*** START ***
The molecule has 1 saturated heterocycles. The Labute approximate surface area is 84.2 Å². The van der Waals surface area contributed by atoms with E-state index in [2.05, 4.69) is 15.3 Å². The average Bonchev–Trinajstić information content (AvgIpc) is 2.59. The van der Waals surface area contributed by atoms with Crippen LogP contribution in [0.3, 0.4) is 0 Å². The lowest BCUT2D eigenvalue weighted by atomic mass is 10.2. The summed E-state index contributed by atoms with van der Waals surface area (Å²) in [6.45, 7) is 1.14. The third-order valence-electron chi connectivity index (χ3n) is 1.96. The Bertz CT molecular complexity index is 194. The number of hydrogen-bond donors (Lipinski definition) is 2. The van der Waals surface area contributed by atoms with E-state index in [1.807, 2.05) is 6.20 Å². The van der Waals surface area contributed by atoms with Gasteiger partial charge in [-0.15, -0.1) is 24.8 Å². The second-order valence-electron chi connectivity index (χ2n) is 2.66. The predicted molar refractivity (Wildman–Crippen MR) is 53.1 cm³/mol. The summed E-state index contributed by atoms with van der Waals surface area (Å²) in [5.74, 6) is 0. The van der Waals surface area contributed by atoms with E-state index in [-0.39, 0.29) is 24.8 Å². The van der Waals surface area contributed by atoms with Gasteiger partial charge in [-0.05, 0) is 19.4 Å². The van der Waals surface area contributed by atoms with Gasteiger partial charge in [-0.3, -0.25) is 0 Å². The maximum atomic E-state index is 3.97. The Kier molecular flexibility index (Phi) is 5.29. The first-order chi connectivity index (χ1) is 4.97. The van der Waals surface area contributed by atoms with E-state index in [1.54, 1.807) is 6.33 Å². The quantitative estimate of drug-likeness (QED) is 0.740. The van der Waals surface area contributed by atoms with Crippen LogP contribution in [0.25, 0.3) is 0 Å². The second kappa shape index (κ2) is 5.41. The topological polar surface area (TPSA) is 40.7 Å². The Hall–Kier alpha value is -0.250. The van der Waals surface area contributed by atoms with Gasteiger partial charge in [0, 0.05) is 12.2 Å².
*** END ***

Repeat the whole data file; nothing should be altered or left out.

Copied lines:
The molecule has 1 saturated heterocycles. The Labute approximate surface area is 84.2 Å². The van der Waals surface area contributed by atoms with E-state index in [2.05, 4.69) is 15.3 Å². The average Bonchev–Trinajstić information content (AvgIpc) is 2.59. The van der Waals surface area contributed by atoms with Crippen LogP contribution in [0.3, 0.4) is 0 Å². The lowest BCUT2D eigenvalue weighted by atomic mass is 10.2. The summed E-state index contributed by atoms with van der Waals surface area (Å²) in [6.45, 7) is 1.14. The third-order valence-electron chi connectivity index (χ3n) is 1.96. The Bertz CT molecular complexity index is 194. The number of hydrogen-bond donors (Lipinski definition) is 2. The van der Waals surface area contributed by atoms with E-state index in [1.807, 2.05) is 6.20 Å². The van der Waals surface area contributed by atoms with Gasteiger partial charge in [-0.15, -0.1) is 24.8 Å². The second-order valence-electron chi connectivity index (χ2n) is 2.66. The predicted molar refractivity (Wildman–Crippen MR) is 53.1 cm³/mol. The summed E-state index contributed by atoms with van der Waals surface area (Å²) in [5.74, 6) is 0. The van der Waals surface area contributed by atoms with E-state index in [-0.39, 0.29) is 24.8 Å². The van der Waals surface area contributed by atoms with Gasteiger partial charge in [-0.05, 0) is 19.4 Å². The van der Waals surface area contributed by atoms with Gasteiger partial charge in [-0.3, -0.25) is 0 Å². The maximum atomic E-state index is 3.97. The Kier molecular flexibility index (Phi) is 5.29. The first-order chi connectivity index (χ1) is 4.97. The van der Waals surface area contributed by atoms with E-state index in [1.54, 1.807) is 6.33 Å². The quantitative estimate of drug-likeness (QED) is 0.740. The van der Waals surface area contributed by atoms with Crippen LogP contribution in [0.25, 0.3) is 0 Å². The second kappa shape index (κ2) is 5.41. The topological polar surface area (TPSA) is 40.7 Å². The Hall–Kier alpha value is -0.250. The van der Waals surface area contributed by atoms with Gasteiger partial charge in [0, 0.05) is 12.2 Å².